By Melissa Toney is a solicitor and expert in regulatory and licensing at law firm, Shakespeare Martineau

2023 has begun in much the same way that the previous year ended for the hospitality industry, as shortages of staff, soaring energy costs, and low customer footfall continue. These troubles are exacerbated by an almost perfect storm of factors including the cost-of-living crisis, high inflation, and the after-effects of both Brexit and the Covid-19 pandemic.

As a result, many providers are thinking of ways to balance their books, with pub group Stonegate announcing that they are to sell 1,000 venues – a move that will provide little comfort to smaller businesses. Whilst support for the sector has been promised at various intervals by the Government, a plan has yet to appear, and the sector is currently facing another tough year that may well be too much for some.

The hospitality industry faces many challenges, but staff shortages are among the most pressing. The survey carried out by the industry association UKHospitality, suggested a current vacancy rate across the sector of 9%, implying a shortage of 188,000 workers. As the figures suggest, the sector needs to find a solution fast, especially as it looks to rebuild, and with governmental support appearing unlikely in the near future, what possible solutions are out there for businesses to take advantage of?

One solution enacted by some companies is to adapt their business operations around staff shortages instead of waiting to fill vacancies, for example, by pausing lunch services at some venues until staffing levels are higher. Other restaurants and pubs have cut back on the number of hours food is served or are running reduced menus due to the lack of available chefs. Some venues have introduced a four-day week for all full-time staff and reduced the number of days they are open. Additionally, owners and operators have stepped in to fill roles.

Some businesses are reaching out to large workplaces to run onsite cafés or provide their products in ones that are already in place. This diversification provides crucial additional streams of income, and business owners should consider exploring where they can diversify their offerings to better their financial position.

Despite business providers coming up with creative solutions and working collaboratively, it would still be beneficial for the Government to provide specific targeted support for the sector. For example, the Government could help the hospitality industry by reducing VAT and providing business relief. The decision to maintain the level of tax made very little difference to the hospitality sector, as any profits made are quickly swallowed up by the increase in the cost of living and the cost of doing business. Hospitality businesses face rising costs on all fronts, from energy to ingredients, but crucially labour costs, as they try to support staff to navigate the cost-of-living crisis.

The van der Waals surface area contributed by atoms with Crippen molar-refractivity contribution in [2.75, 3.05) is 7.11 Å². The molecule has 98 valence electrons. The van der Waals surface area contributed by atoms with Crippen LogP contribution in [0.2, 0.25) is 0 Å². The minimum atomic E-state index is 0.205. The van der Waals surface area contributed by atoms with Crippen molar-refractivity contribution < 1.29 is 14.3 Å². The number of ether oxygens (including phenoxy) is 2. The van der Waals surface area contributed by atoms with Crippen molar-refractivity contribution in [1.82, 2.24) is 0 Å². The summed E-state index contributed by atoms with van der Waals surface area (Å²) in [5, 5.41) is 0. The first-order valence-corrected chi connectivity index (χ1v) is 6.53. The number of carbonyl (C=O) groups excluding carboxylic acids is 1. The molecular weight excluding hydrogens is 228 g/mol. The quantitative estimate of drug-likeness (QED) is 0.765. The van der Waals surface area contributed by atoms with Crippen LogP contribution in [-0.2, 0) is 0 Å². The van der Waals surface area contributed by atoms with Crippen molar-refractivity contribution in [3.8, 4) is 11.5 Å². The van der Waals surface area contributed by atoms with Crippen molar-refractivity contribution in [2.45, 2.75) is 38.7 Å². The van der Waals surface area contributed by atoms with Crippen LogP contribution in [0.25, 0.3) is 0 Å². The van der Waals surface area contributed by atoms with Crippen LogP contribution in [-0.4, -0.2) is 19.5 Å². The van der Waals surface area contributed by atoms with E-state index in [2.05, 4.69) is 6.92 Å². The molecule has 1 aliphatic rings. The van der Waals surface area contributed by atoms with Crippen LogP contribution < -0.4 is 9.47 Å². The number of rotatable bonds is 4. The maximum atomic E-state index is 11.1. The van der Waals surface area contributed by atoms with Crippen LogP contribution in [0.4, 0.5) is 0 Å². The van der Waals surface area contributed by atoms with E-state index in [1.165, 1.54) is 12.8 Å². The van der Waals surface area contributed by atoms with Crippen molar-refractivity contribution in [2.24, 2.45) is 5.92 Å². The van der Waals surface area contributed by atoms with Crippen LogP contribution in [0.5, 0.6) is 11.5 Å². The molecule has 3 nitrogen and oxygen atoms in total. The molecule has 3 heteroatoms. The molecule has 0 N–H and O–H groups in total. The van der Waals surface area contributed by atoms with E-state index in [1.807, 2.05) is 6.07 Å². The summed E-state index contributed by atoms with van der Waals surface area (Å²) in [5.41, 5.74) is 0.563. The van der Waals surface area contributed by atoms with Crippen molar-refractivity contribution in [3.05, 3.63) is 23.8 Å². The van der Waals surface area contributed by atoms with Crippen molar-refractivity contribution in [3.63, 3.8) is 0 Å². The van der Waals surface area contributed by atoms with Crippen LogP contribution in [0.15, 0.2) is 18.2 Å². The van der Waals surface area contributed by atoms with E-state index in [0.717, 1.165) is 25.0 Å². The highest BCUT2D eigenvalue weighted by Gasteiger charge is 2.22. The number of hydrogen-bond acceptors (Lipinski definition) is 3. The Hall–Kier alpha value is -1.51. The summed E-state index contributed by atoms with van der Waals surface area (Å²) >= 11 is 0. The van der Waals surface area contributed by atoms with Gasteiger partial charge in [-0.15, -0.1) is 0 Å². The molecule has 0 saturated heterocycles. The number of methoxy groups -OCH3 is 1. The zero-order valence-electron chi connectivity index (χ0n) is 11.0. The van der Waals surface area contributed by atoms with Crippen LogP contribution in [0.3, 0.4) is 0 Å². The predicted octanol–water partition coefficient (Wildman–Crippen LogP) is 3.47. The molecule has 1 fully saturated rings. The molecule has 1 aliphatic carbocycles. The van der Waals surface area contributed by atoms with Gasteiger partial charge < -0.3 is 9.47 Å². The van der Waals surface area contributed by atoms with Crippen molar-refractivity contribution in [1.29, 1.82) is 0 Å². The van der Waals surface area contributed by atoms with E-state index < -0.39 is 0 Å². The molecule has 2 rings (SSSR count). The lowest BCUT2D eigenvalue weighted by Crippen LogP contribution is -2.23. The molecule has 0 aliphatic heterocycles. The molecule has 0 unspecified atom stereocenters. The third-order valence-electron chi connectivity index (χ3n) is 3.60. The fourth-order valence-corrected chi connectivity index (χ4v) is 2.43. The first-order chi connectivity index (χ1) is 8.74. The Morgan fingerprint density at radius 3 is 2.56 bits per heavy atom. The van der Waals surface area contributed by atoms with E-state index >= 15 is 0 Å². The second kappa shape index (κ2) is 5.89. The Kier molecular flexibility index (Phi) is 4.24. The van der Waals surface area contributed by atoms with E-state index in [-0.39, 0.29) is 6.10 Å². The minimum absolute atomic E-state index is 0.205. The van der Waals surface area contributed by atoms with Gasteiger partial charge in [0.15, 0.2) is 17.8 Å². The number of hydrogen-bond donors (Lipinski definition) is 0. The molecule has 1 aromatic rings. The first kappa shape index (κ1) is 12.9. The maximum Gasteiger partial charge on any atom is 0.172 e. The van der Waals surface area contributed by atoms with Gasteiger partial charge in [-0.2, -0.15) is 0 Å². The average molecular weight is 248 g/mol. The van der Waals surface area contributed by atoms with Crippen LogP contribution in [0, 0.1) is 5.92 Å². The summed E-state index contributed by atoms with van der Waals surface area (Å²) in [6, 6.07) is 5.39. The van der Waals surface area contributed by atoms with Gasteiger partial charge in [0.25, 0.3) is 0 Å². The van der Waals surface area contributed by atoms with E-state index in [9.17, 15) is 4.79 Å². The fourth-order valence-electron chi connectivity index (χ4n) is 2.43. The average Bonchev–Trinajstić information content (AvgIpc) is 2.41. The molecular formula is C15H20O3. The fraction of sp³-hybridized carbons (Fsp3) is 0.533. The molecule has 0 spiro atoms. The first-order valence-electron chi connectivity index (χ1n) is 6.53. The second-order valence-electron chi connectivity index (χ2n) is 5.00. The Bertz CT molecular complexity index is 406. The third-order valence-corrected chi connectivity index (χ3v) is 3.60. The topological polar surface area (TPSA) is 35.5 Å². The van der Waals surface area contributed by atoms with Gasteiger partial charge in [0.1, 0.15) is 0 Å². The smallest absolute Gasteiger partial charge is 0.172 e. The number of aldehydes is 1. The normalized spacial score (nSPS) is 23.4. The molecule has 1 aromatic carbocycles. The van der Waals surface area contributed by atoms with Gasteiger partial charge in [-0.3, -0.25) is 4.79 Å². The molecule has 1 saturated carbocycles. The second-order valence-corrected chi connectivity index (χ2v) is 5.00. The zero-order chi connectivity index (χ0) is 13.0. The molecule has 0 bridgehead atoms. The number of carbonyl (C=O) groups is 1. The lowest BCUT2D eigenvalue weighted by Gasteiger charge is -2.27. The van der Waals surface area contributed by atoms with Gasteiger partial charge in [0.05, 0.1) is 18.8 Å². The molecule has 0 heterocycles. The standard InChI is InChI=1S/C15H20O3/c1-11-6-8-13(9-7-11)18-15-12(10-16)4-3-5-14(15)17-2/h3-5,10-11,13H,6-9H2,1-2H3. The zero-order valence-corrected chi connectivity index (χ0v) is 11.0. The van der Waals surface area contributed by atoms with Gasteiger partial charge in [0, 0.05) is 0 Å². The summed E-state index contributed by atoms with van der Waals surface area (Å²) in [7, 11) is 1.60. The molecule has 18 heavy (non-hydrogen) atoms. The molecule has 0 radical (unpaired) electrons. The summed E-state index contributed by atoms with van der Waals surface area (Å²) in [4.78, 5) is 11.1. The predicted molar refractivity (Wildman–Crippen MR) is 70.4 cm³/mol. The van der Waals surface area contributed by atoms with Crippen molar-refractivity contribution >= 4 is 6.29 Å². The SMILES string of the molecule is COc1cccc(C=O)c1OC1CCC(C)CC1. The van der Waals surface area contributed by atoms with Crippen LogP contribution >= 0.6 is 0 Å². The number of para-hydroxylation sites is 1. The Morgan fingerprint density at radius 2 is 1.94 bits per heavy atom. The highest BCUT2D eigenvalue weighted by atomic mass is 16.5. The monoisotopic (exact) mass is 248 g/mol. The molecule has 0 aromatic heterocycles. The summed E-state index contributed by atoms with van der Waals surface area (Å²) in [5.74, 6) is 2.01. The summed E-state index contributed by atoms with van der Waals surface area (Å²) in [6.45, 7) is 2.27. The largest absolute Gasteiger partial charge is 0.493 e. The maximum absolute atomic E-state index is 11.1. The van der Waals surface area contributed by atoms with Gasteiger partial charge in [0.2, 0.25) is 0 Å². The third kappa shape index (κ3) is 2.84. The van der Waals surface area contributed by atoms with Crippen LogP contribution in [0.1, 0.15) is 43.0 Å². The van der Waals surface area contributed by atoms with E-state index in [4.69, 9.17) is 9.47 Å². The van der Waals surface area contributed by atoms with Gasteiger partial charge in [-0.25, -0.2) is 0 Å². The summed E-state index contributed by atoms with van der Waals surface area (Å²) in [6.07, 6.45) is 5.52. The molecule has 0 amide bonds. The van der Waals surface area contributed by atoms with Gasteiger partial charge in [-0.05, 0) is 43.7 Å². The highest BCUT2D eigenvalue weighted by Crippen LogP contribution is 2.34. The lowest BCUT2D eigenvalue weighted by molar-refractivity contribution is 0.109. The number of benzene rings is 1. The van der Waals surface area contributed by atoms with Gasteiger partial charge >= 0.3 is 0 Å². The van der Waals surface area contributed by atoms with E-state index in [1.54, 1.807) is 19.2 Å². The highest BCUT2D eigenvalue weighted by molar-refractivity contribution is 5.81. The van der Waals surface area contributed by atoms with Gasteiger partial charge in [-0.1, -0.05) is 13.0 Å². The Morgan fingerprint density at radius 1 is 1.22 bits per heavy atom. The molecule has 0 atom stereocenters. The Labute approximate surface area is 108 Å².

Unless more help is available to support the hospitality sector, then it seems inevitable that many businesses within it will simply cease to exist. For many customers, eating out is a treat or experience and if a decision has to be made between paying a bill or having an evening out, it is obvious which choice will be made, especially as businesses turn to solutions such as raising menu prices to bridge the gaps in their profit and loss.

The key message for the hospitality sector is to look after its teams, as short-staffed teams may become affected by burnout. It is also beneficial to provide an array of training, apprenticeship, and development opportunities where possible to help staff to develop and grow, while opening up different avenues for new people to join.

Working in hospitality offers a viable, stable, and rewarding career path, and businesses should be looking to promote their roles with school leavers and graduates to find their workforce of the future. By sharing success stories, getting involved with developing the courses, and encouraging more people to know about what hospitality has to offer will be the best solution to support this vibrant industry, particularly while robust Government support is not in place.